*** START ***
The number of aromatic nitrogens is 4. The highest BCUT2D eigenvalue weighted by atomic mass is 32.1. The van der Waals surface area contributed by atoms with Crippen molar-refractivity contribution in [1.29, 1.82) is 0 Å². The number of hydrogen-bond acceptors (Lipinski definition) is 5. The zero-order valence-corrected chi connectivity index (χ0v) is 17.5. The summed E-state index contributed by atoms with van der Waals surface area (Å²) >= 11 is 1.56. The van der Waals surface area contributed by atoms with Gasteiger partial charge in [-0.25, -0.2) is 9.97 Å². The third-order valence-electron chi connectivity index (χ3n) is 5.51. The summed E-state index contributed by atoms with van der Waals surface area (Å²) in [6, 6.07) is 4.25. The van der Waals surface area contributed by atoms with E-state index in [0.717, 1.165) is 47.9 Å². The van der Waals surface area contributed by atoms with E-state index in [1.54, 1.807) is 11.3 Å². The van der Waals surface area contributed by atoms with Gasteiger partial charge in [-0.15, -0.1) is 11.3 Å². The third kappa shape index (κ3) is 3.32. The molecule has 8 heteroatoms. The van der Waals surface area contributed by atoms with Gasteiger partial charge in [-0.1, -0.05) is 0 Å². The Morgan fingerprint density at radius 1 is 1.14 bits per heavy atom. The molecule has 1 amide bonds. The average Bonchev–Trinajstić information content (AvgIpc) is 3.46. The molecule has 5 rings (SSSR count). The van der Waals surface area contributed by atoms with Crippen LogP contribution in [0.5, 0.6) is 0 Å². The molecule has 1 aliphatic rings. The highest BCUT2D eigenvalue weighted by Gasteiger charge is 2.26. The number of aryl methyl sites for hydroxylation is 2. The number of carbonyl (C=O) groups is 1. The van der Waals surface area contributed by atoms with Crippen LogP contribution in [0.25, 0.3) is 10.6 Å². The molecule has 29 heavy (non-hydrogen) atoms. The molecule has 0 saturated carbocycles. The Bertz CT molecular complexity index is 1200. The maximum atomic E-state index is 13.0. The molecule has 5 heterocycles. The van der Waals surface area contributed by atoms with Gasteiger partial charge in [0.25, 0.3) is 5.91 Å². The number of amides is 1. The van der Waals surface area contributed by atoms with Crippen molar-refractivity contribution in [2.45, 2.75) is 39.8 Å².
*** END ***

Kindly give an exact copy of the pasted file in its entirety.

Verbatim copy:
The number of aromatic nitrogens is 4. The highest BCUT2D eigenvalue weighted by atomic mass is 32.1. The van der Waals surface area contributed by atoms with Crippen molar-refractivity contribution in [1.29, 1.82) is 0 Å². The number of hydrogen-bond acceptors (Lipinski definition) is 5. The zero-order valence-corrected chi connectivity index (χ0v) is 17.5. The summed E-state index contributed by atoms with van der Waals surface area (Å²) >= 11 is 1.56. The van der Waals surface area contributed by atoms with Gasteiger partial charge in [-0.25, -0.2) is 9.97 Å². The third-order valence-electron chi connectivity index (χ3n) is 5.51. The summed E-state index contributed by atoms with van der Waals surface area (Å²) in [6, 6.07) is 4.25. The van der Waals surface area contributed by atoms with E-state index in [0.717, 1.165) is 47.9 Å². The van der Waals surface area contributed by atoms with E-state index in [1.54, 1.807) is 11.3 Å². The van der Waals surface area contributed by atoms with Gasteiger partial charge in [-0.15, -0.1) is 11.3 Å². The third kappa shape index (κ3) is 3.32. The molecule has 8 heteroatoms. The van der Waals surface area contributed by atoms with Gasteiger partial charge in [-0.1, -0.05) is 0 Å². The Morgan fingerprint density at radius 1 is 1.14 bits per heavy atom. The molecule has 1 amide bonds. The average Bonchev–Trinajstić information content (AvgIpc) is 3.46. The molecule has 5 rings (SSSR count). The van der Waals surface area contributed by atoms with Crippen LogP contribution in [0.5, 0.6) is 0 Å². The molecule has 1 aliphatic rings. The highest BCUT2D eigenvalue weighted by Gasteiger charge is 2.26. The number of aryl methyl sites for hydroxylation is 2. The number of carbonyl (C=O) groups is 1. The van der Waals surface area contributed by atoms with Crippen LogP contribution in [0.25, 0.3) is 10.6 Å². The molecule has 29 heavy (non-hydrogen) atoms. The molecule has 0 saturated carbocycles. The Bertz CT molecular complexity index is 1200. The maximum atomic E-state index is 13.0. The molecule has 5 heterocycles. The van der Waals surface area contributed by atoms with Gasteiger partial charge in [0.25, 0.3) is 5.91 Å². The number of amides is 1. The van der Waals surface area contributed by atoms with Crippen molar-refractivity contribution in [2.45, 2.75) is 39.8 Å².